Hence, the expansible occluder of the device may be set by the removal of the sheath, therefore simplifying the procedure. Further, the tensioner may be set by the removal of the sheath so as to provide for appropriate tension application. This may be achieved by the interference between the sheath and the tensioning coil as a result of the coil diameter, in a relaxed state, being larger than the sheath diameter. In other embodiments, the device may be equipped with a loading element, a flexible elongated tube that contains the tensioning element and can be slidably received within the sheath. In such an embodiment, the tension is set by the interference between the tensioning coil and the loader as the sheath and the loader are removed. When a loader is used, the tension produced and exerted on the expansible member remains the same. The use of the loader or the sheath to set the tension advantageously eliminates user involvement in setting the tension, and consequently provides for more precise and consistent application of tension. As such, the devices of the present invention do not require measurements, such as length measurements for the placement of the expansible member or force measurements for application of tension. Further, removal of the catheter is simplified, as there is no external tensioner to be removed. Generally, the integrated design of the present invention greatly simplifies and automates operation of the device without any intermediary steps between its application and removal.
Typically, the amount of tension applied to the expansible member is in a range from about 0.5 ounce to 30 ounces, preferably in a range from about 1 ounce to 15 ounces. The expansible member is further anchored against the puncture site. This is typically carried out by the tensioning member. However, in some embodiments, an external clip seated against the skin surface may be utilized to anchor and/or provide additional tension upon the expansible member. Still further, tension on the expansible member may be increased by pulling on the tubular member coupled to the tensioning spring in a proximal direction. It will be appreciated that a predetermined amount of tension may be applied to the expansible member. For example, the tubular member coupled to the tensioning spring may be displaced a predetermined distance to effect a predetermined transitional tension onto the expansible member.
Deployment of the expansible member typically comprises pushing or pulling a two part handle assembly coupled to the expansible member. The parts of the handle assembly are locked by conventional mechanical means, so that the expansible member securely remains in a deployed configuration. Methods of the present invention may further comprise interlocking the handle assembly with the tubular member coupled to the tensioning spring. As discussed above, this connection provides for easy loading and removal of the tensioning element and/or for re-introducing the sheath over the catheter if necessary. Generally, the expansible member is deployed to an expanded configuration within the blood vessel having a diameter in a range from about 3 mm to about 15 mm.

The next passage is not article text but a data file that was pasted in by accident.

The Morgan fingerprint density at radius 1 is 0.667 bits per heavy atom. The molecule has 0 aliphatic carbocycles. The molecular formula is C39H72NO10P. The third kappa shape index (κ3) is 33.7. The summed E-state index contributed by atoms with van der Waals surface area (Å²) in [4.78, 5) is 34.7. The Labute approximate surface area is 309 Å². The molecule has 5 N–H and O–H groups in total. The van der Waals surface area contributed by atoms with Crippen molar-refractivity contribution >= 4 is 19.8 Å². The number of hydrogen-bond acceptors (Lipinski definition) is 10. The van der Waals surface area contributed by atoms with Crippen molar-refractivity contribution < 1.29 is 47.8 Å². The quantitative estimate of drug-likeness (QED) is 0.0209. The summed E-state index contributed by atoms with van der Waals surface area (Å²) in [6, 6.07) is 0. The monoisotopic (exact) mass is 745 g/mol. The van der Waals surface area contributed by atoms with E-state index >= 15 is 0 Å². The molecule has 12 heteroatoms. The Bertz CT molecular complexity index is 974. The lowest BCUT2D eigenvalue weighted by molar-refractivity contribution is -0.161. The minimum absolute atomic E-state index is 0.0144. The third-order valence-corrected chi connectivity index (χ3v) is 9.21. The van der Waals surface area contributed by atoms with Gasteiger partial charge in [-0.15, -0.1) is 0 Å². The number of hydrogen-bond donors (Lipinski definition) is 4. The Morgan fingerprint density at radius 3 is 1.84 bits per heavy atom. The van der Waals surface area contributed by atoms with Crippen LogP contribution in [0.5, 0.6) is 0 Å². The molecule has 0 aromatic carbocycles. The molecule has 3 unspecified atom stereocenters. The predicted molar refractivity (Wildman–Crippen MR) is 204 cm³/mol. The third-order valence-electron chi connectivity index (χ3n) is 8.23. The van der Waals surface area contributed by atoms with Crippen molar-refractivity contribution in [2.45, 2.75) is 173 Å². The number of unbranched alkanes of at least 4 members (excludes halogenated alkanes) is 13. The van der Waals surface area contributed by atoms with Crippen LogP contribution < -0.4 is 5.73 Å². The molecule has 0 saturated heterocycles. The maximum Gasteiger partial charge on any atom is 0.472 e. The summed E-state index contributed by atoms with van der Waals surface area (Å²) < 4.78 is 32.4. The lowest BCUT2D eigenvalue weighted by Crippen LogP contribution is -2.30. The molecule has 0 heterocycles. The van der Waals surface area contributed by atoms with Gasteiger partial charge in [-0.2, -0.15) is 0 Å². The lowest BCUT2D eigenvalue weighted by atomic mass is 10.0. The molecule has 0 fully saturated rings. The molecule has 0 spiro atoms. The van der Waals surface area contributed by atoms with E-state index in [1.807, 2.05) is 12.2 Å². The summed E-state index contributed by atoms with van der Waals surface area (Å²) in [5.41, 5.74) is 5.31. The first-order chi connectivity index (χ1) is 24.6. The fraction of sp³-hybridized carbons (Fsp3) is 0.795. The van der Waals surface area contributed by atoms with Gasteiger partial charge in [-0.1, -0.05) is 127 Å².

The expansible member and tensioning member are deployed sequentially or simultaneously. Deployment of the tensioning member may comprise of removing an elongated tubular member, such as an introducer sheath or loading element, disposed over the tensioning member in a proximal direction. The loading element is preferably removed concurrently with the sheath. In particular, the diameter of the tensioning member in a relaxed state is greater than the inner diameter of the introducer member so as to provide adequate positioning and tension upon the expansible member.
The present invention further includes kits comprising a self-tensioning vascular occlusion device as described herein and instructions to use the device for hemostasis of a puncture site in a blood vessel. Instructions for use will generally recite the steps for performing one or more of the above described methods. The instructions will often be printed, optionally being at least in part disposed on packaging. The instructions may alternatively comprise a videotape, a CD-ROM or other machine readable code, a graphical representation, or the like showing any of the above described methods. The kit may further include additional components of the system, such as a loading element, sheath, external clip, or the like. The kit components will be packaged in a conventional medical device package that is usually sterile, such as a pouch, tray, box, or the like.
A further understanding of the nature and advantages of the present invention will become apparent by reference to the remaining portions of the specification and drawings.
The following drawings should be read with reference to the detailed description. Like numbers in different drawings refer to like elements. The drawings, which are not necessarily to scale, illustratively depict embodiments of the present invention and are not intended to limit the scope of the invention.
Referring now to
Referring now to
Referring now to
In a preferred embodiment, the expansible member 14 comprises a pull type, where the retracted state of the expansible member 14 is its natural, unconstrained free state. Deployment of the expansible member 14 requires that a member 16 be pulled proximally, as denoted by arrow 9 in
Referring back to
Referring now to
Referring now to